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Stormy Monday, and Tuesday could be just as bad

If you’re tired of putting chains on your car or snowblowing out your driveway, don’t worry – there’s light at the end of this whiteout.

“We’ve had a series of storms that have affected you folks up there. It looks like the last one is getting ready to come off the coast, and it will continue through Tuesday. Things should begin to improve by the end of (Tuesday),” said Steve Goldstein, a forecaster for the National Weather Service Reno office. “The rest of the week looks really good. Wednesday and Thursday look to be dry. Friday, also.”

Several inches of snow at locations below 7,000 feet and a couple of feet at higher elevations was expected to fall last night and today, continuing the storm that started Saturday.



Snow constantly fell Monday on Lake Tahoe. From 7 a.m. to noon, Oasis Aviation at the Lake Tahoe Airport recorded 8 inches in in the five-hour period.

“I’m sure, as of tomorrow, we’ll have a lot more than that,” said Lee Brown of Oasis Aviation.




The new snow is adding to an already above-normal Tahoe snowpack, which stood at 127 percent of average last week.

Over the weekend at high elevations, 4 feet of snow fell in some areas and wind gusts reached 125 mph. A winter storm warning has been in effect since Saturday.

Chains or snow tires were required on all trans-Sierra roadways, including Interstate 80 over Donner Summit and U.S. 50 over Echo Summit. U.S. Highway 50 was closed off and on over the weekend for avalanche control measures, said Pat Miller, Caltrans spokeswoman. Whether closures could occur today, Miller did not know.

“The potential is always there,” she said.

The U.S. Forest Service also has issued an avalanche warning for the backcountry along the east side of the Sierra Nevada, from Highway 49 at Yuba Pass to Highway 108 at Sonora Pass. Above 6,000 feet, avalanche hazard is considered high, meaning mostly unstable snow exists in the backcountry. Avalanches are likely on steep, snow-covered open slopes and gullies. Backcountry travel should be avoided, according to the Forest Service.

The number of people visiting to Kirkwood Ski Resort in Alpine County was limited over the weekend because of some road closures. However, resort officials are happy to see the snow.

“It’s not advantageous for it to fall on a weekend like it did,” said Tania Magidson, Kirkwood spokeswoman. “But it’s good because it gets people excited to come out when it clears up. New snow, in the long run, is always a good thing.”

The Douglas County Sheriff’s Office responded to a few weather-related traffic accidents on South Shore on Monday, said Sgt. Lance Modispacher. None of them were serious, however. The South Lake Tahoe Police Department also responded to several weather-related, non-injury accidents over the past few days, said Sgt. Alex Schumacher.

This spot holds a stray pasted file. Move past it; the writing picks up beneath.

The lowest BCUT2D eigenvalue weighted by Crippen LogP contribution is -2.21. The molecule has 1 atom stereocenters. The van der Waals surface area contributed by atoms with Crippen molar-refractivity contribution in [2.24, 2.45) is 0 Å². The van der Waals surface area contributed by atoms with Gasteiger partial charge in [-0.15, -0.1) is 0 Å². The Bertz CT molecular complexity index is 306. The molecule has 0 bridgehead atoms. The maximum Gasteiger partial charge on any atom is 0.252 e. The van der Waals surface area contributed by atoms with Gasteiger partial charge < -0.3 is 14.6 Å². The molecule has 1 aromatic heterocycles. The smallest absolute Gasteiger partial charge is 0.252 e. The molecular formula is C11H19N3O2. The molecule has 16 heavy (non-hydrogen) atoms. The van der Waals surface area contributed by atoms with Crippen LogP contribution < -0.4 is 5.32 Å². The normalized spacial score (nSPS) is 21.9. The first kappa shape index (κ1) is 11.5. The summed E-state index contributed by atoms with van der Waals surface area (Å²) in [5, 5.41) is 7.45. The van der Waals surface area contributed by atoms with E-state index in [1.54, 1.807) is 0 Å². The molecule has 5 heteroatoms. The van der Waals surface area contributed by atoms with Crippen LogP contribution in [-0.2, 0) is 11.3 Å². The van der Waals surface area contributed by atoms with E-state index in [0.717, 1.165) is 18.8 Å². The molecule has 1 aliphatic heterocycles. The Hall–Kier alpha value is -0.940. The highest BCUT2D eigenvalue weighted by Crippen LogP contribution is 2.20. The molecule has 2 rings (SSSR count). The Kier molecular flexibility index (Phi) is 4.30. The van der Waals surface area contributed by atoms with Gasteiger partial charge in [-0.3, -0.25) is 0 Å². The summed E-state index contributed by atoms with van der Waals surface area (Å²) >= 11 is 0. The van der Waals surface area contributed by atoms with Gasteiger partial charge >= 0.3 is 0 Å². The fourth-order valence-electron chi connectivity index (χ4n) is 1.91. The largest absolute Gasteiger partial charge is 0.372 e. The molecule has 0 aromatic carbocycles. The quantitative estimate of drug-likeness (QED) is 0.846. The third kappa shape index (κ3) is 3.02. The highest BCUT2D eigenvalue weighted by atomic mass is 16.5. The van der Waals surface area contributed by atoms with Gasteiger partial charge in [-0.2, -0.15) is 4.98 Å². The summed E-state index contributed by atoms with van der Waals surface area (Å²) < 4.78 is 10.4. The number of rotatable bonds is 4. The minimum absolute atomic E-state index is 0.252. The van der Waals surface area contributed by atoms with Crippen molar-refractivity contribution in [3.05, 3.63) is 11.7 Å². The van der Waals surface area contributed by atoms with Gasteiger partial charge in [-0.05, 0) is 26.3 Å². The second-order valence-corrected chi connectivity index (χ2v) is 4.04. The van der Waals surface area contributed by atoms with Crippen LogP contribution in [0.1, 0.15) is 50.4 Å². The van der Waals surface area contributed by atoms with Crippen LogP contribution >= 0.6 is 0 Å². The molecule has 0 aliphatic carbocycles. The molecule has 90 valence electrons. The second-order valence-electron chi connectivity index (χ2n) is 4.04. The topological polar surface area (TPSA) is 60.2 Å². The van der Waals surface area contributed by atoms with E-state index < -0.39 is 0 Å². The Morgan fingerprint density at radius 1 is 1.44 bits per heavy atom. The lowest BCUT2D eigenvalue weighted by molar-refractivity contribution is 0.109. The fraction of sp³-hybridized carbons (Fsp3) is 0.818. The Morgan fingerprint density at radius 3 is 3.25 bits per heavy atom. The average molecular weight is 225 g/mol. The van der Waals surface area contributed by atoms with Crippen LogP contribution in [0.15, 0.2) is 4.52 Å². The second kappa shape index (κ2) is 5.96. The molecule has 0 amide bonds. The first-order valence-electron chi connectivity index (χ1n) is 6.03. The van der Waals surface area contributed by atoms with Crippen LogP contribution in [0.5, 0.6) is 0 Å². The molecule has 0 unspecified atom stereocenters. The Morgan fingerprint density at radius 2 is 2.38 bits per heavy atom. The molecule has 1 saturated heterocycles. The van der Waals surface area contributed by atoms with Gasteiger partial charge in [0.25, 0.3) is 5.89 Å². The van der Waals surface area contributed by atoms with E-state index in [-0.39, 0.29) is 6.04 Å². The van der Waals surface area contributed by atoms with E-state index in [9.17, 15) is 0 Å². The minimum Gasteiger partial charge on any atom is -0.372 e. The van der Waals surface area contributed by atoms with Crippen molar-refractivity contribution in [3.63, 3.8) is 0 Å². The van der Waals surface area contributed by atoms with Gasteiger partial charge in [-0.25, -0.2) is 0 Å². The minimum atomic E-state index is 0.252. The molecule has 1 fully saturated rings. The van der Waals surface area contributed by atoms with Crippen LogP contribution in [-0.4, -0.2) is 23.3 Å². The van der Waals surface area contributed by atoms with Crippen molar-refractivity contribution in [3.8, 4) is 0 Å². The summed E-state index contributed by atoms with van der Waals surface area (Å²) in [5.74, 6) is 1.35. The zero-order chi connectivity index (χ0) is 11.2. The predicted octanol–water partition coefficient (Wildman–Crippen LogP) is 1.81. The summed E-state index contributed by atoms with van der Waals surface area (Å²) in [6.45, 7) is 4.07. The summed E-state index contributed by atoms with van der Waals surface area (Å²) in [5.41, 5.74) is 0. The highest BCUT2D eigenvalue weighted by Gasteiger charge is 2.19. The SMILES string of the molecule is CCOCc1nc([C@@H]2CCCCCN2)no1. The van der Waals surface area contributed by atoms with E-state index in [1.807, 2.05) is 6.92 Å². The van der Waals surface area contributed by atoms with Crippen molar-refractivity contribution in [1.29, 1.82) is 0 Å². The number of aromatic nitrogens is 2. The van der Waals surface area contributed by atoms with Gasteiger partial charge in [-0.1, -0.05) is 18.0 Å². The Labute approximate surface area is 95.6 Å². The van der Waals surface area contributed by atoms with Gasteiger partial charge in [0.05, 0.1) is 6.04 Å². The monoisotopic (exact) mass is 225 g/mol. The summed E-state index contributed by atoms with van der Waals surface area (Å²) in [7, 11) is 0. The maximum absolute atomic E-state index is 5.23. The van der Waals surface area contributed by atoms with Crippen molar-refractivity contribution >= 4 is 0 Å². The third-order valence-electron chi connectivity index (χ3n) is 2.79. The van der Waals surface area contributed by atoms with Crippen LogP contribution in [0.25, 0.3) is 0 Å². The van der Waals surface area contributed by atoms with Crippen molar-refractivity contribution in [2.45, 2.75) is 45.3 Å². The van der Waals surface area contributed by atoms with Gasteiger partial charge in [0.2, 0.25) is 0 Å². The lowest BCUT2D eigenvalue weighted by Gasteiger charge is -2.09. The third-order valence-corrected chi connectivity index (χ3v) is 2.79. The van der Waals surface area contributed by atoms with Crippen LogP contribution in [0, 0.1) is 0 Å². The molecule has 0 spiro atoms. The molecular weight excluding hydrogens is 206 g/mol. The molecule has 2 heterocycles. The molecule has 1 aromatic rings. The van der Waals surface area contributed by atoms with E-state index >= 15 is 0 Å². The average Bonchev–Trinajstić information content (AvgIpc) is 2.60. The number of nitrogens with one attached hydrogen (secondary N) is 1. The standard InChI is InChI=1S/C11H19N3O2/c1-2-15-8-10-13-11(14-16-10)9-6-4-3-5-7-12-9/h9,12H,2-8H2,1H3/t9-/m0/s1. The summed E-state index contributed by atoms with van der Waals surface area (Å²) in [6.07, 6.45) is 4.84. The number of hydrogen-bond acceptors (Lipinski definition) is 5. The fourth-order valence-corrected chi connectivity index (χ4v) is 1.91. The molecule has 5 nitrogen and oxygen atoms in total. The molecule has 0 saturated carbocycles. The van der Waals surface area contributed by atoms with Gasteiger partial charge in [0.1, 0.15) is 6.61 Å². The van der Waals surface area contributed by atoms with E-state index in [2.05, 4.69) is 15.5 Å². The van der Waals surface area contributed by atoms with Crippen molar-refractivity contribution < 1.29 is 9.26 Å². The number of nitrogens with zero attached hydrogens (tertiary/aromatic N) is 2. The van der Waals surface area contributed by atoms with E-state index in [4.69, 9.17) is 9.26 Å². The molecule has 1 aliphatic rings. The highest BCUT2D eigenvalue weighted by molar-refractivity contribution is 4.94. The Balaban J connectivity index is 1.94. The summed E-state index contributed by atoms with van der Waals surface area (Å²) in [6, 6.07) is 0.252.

On North Shore, the Washoe County and Tahoe/Truckee Unified School districts canceled school Monday. Class was still in session on the South Shore, however.

“Although we use the same criteria, the conditions on a daily basis really differ from their district to ours,” said Steve Morales, director of facilities and transportation for the Lake Tahoe Unified School District. Morales said South Lake Tahoe’s district encompasses a much more “consistent” area. The Tahoe/Truckee Unified School District includes a wide variety of terrain, including roads past Tahoe City and up around Donner Summit.

“We’re very careful about our call. When we call a snow day, it probably has significant impact on our community here,” Morales said. “But our first concern is always safety.”

While Sierra Pacific Power Company had little problem providing power to South Shore for the weekend, the utility company experienced two power outages about 4 p.m. Monday, according to Karl Walquist, spokesman for Sierra Pacific.

An outage on upper Kingsbury left about 1,000 customers without power for an hour and a half, and a tree that fell across some wires on Sawmill Road caused a South Lake Tahoe outage that took power from about 5,300 customers in the Gardner Mountain, South “Y,” Emerald Bay Road, Lake Tahoe Boulevard and Upper Truckee Road areas. By 5:50 p.m. all but about 35 had their power restored.

For road closures and chain requirements, call (775) 793-1313 or (800) 427-ROAD

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